My neighbor keeps a lot of flammable items in his home and I just know that it is going to explode in flames. Can I buy insurance on his house and collect a payout when it inevitably burns down? For that matter, could I also buy a life insurance policy on my neighbor? I noticed that he spends a lot of time at home.
In America, an insurance company requires that you have an economic interest in something before issuing a policy. This makes it difficult to take out insurance on your neighbor’s house unless you can demonstrate that his burning house will hurt you financially.
A way around this is to have your neighbor take out his own insurance policy, then have you pay him some fixed premiums. In return, he signs a contract that turns the insurance benefits over to you.
The name of this contract is a credit derivative. Credit derivatives on insurance policies are used on everything from bank loans (these are called credit default swaps) to life insurance (longevity swaps).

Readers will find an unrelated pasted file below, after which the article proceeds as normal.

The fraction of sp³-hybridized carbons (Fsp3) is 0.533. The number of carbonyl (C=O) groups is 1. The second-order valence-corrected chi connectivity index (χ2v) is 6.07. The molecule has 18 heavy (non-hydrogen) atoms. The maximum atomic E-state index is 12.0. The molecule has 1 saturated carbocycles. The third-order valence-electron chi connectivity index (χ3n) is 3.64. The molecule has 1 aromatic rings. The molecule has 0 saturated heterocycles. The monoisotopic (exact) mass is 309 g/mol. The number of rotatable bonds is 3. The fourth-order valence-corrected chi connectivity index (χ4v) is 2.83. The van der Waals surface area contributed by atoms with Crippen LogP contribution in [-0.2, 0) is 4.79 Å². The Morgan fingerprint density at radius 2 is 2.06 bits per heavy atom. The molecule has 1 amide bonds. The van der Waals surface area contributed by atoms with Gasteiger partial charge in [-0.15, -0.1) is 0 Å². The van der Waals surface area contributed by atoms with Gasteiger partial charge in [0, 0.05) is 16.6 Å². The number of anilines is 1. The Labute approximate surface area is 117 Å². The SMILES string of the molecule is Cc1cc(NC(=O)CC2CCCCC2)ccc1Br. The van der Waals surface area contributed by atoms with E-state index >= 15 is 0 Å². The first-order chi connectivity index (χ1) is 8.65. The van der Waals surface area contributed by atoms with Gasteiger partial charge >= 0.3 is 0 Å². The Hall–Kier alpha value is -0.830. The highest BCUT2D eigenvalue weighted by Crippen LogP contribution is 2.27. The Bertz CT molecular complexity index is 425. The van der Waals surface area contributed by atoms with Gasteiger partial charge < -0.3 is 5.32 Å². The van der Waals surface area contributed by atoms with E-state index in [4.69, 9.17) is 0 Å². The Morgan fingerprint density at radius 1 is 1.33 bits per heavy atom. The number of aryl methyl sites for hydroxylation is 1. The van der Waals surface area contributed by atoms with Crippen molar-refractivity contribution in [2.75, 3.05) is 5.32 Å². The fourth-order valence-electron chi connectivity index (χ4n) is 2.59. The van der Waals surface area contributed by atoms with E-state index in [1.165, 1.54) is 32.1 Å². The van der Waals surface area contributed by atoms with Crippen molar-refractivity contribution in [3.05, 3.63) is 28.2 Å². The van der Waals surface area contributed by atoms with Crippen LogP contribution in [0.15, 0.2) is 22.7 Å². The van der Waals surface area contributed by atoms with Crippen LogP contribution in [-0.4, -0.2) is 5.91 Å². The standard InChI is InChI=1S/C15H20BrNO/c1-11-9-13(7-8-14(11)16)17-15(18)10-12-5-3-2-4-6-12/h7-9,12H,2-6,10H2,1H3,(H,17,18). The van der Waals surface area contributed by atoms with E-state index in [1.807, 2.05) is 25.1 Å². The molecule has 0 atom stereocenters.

Most of the time, derivatives are governed by CFTC rules which can make them a pain in the butt to buy and sell. However, the CFTC has issued a no-action letter in the case of life insurance swaps. This may be your best bet, although I imagine the conversation with your neighbor may be awkward.
In summary, there are three ways to gamble on events in the US. First is to call it insurance, and be able to demonstrate that you have an economic interest in the outcome. Second is to call it a derivative, and be prepared to deal with CFTC regulations. Third is to just call it what it really is, which is a bet. Claims on bets generally don’t hold up in court, so you will need to employ a group of thugs to break your counterparty’s knees should they fail to pay up.